The submission concludes by outlining specific problems with the government’s proposals.

Available in PDF here.

A social problem, not a technological problem: Bullying, cyberbullying and public policy

With Simon Breheny

Introduction: Bullying among children is a significant and serious issue. In recent years, thephenomenon described as “cyberbullying” has received a large amount of social, political, and academic attention.

The Commonwealth government has announced that it is seeking legislative change to deal with cyberbullying. The government plans to institute a Children’s e-Safety Commissioner with power to takedown harmful content directed at children from the social media sites.

The Children’s e-Safety Commissioner is a serious threat to freedom of speech.

The purpose of this paper is to outline the scope of the cyberbullying problem, the conceptual framework within it must be understood, and develop principles by which policymakers can address the cyberbullying problem. Without understanding the cyberbullying phenomenon it is impossible to devise effective policy that will not have unintended consequences and threaten basic liberties like freedom of speech. Unfortunately it is not clear that the government has clearly understood the causes, consequences, and characteristics of cyberbullying.

This paper argues that cyberbullying is a subset of bullying. It is bullying by electronic means. It is not a problem of a different kind from bullying in an offline environment. Cyberbullying is a social problem, not a technological one.

Available in PDF here.

Submission to the Department of Communications Discussion Paper ‘Enhancing Online Safety for Children’

With Simon Breheny

Executive summary: The government’s proposed Children’s e-Safety Commissioner represents a serious threat to freedom of speech and digital liberty. The proposed regime would create extraordinary new powers, which would be conferred on a government-appointed digital censor. The power to order certain material to be pulled down from large social media sites also gives discretionary power to a government bureaucrat.

The proposal misdiagnoses the problem of bullying on and offline. Bullying can be a significant and very harmful social problem – whether on or offline. Cyberbullying is not a special case demanding of specific laws. It should be dealt with using the same legal framework as bullying that takes place offline.

The existence of a Children’s e-Safety Commissioner will not prevent or protect young people against cyberbullying. There are many forms of harmful online activity that will not be caught by the government’s proposed regime. The regime may also drive cyberbullying to sites that are less easily monitored by parents and guardians. Smaller social media sites are less likely to have rigorously enforced community standards yet the government’s proposal is aimed only at large social media sites.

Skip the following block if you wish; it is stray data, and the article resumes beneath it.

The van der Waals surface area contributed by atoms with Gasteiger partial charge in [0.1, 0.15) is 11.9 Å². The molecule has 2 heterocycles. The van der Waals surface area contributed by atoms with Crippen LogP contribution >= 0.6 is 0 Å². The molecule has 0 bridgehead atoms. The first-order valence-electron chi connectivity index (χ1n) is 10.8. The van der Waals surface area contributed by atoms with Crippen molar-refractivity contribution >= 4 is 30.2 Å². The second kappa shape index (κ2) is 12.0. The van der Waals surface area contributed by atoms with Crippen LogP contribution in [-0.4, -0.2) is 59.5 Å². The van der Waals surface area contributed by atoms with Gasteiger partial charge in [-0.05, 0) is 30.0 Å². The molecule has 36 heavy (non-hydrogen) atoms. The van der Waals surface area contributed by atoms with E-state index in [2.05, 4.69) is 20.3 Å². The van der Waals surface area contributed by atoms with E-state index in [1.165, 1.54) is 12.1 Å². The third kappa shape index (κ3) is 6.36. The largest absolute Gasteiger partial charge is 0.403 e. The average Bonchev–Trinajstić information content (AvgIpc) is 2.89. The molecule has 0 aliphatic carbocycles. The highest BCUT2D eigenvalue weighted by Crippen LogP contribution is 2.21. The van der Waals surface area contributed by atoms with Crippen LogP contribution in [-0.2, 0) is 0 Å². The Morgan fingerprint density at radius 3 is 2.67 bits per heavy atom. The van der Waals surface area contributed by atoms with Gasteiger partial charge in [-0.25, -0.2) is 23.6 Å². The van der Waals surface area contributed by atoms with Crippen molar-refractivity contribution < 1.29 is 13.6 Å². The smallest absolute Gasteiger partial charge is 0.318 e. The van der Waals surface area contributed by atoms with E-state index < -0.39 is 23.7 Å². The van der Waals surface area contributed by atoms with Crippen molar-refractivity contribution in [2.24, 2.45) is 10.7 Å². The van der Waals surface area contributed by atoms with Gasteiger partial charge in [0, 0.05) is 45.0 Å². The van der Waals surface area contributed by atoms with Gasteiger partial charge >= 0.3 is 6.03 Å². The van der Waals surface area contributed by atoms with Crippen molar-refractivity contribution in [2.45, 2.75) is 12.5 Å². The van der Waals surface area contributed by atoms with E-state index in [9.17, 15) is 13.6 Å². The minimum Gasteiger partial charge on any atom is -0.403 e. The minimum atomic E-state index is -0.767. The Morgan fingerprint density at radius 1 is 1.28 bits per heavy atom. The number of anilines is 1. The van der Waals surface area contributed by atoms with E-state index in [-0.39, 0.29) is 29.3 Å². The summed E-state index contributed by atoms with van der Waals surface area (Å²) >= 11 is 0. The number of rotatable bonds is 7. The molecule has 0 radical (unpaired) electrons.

The proposal also ignores existing remedies. There are a variety of current laws that exist to catch the same conduct that the government seeks to proscribe. Legal remedies for stalking, harassment, intimidation and a range of other unacceptable behaviours are already available to victims of bullying.

The Children’s e-Safety Commissioner may provide a false sense of security among parents that cyberbullying has been dealt with. Some parents may not feel that their own efforts are still necessary when faced with the existence of the government’s cyberbullying program. Parents may fail to employ monitoring and security software believing it to be redundant. However, there will be cases of cyberbullying that are not caught by the government’s scheme but that would have been caught by parental vigilance.

Available in PDF here.

Coastal Shipping Reform: Industry Saviour or Regulatory Nightmare?

With Aaron Lane

Executive Summary: On July 1 2012, the Gillard Government passed the most extensive suite of changes to coastal trading since the Navigation Act 1912 in the form of the Coastal Trading (Revitalising Australian Shipping) Act 2012 and its associated Acts.

They come on top of the Fair Work Act 2009, which imposed Australian labour standards on foreignregistered ships operating with foreign crews in the Australian coastal shipping trade.

The combination of these changes have negative effects for the Australian economy and for Australian businesses and consumers.

  • These changes are intended to reduce the number of foreign vessels currently carrying coastal freight, and to make Australian ships more competitive. They do so by significantly increasing the regulatory burden on foreign-flagged ships.
  • Foreign-registered ships temporarily operating on the coastal trade must undertake at least five voyages in twelve months, and the loading dates, origin and destination, cargo types and volumes are specified at the start of that period.